Are Teachers Becoming Obsolete?

Well, as October winds down and all conference presentations over the past two weeks come to a close a few things come to mind.  First, while at the Tech Forum NY, I got into a number of conversations with other presenters the night before at dinner.   One conversation was with all of the technology and on-line courses available were teachers becoming obsolete?  Now I suppose if I wanted to stir people up I could propose that.  Sure there are great courses available on-line that are often offered for free.  I would encourage people to take advantage of these opportunities.  Learning is a life long process.  However, there is one thing that concerns me. Now don’t get me wrong, I’m a strong advocate for technology.  But not for the sake of simply having technology.   As social media grows and develops, students and educators embrace this as a way of opening up doors to learning.  Blogging, tweeting, texting, etc. allow people to express themselves to those beyond their traditional social network.
But beyond all of this, my concern is are we losing our ability in how we relate to one another in real life? Real life?  When I step away from my computer, iPad, smartphone, or any other device and go outside and meet with people face-to-face do I know how to engage in a real life conversations?  A great email was sent to me that showed people out with friends in various social environments where everyone was together physically, but everyone was on their devices texting others.  Michael Rogers, in his keynote address at the CECA conference, spoke about having a discussion with HR people in major companies who told him that their departments are spending more resources on “teaching” employees how to interact with others!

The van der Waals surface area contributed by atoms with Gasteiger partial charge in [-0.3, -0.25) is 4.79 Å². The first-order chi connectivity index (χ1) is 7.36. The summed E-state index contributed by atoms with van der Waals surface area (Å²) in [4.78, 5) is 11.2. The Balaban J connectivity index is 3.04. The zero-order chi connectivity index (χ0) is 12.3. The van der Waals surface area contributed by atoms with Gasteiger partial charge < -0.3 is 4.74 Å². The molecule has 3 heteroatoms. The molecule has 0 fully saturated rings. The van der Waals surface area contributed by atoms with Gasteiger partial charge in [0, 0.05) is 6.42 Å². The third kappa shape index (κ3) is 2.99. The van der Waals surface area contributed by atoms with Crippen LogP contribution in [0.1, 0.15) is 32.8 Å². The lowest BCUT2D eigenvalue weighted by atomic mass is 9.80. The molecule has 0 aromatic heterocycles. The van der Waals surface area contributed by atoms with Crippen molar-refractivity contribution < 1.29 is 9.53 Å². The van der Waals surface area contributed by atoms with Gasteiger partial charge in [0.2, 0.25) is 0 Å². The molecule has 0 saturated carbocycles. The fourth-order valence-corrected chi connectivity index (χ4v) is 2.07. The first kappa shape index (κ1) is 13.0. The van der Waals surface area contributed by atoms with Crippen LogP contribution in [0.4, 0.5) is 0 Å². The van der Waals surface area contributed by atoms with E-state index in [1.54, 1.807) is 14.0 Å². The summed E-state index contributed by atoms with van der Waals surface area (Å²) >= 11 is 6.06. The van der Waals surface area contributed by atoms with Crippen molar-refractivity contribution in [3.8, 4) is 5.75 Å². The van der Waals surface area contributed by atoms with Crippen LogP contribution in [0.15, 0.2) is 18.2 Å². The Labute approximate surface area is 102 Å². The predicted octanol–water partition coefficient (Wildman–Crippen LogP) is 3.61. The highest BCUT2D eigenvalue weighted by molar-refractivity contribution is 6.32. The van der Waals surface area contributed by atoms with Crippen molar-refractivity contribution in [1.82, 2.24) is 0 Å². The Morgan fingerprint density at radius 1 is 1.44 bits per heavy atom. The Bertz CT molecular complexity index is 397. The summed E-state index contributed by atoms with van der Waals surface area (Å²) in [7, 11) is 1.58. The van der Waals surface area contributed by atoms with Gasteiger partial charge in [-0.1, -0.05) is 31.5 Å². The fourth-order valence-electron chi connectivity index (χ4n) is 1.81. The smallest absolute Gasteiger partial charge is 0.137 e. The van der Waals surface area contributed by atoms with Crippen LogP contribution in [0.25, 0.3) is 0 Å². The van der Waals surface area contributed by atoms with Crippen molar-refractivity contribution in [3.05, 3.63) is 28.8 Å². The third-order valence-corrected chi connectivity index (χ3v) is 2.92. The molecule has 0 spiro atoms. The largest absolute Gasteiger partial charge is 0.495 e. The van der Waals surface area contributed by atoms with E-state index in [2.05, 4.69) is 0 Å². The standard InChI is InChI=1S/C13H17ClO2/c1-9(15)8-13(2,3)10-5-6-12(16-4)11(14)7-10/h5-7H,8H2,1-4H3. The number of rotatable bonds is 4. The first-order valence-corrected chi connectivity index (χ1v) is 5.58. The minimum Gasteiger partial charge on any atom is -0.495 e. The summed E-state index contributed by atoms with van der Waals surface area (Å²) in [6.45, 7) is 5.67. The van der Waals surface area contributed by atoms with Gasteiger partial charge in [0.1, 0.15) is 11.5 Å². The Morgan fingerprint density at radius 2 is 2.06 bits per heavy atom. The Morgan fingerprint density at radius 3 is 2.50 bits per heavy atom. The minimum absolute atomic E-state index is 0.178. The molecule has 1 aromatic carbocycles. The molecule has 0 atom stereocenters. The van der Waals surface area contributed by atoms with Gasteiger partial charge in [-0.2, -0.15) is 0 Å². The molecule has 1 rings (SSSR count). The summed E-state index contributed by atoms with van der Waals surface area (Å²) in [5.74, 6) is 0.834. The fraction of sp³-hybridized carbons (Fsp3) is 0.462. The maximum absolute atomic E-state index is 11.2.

Which brings use back to the beginning…are teachers becoming obsolete?  I would say teachers aren’t obsolete, they are essential as mentors and advisors.  What is obsolete is the methodology that they may use.  We need to take a more student-centered approach.  We need to look into flipping our classrooms.  We need to get students out of their chairs and moving about. In so doing, we work with our students in learning to work collaboratively, cooperatively, and creatively!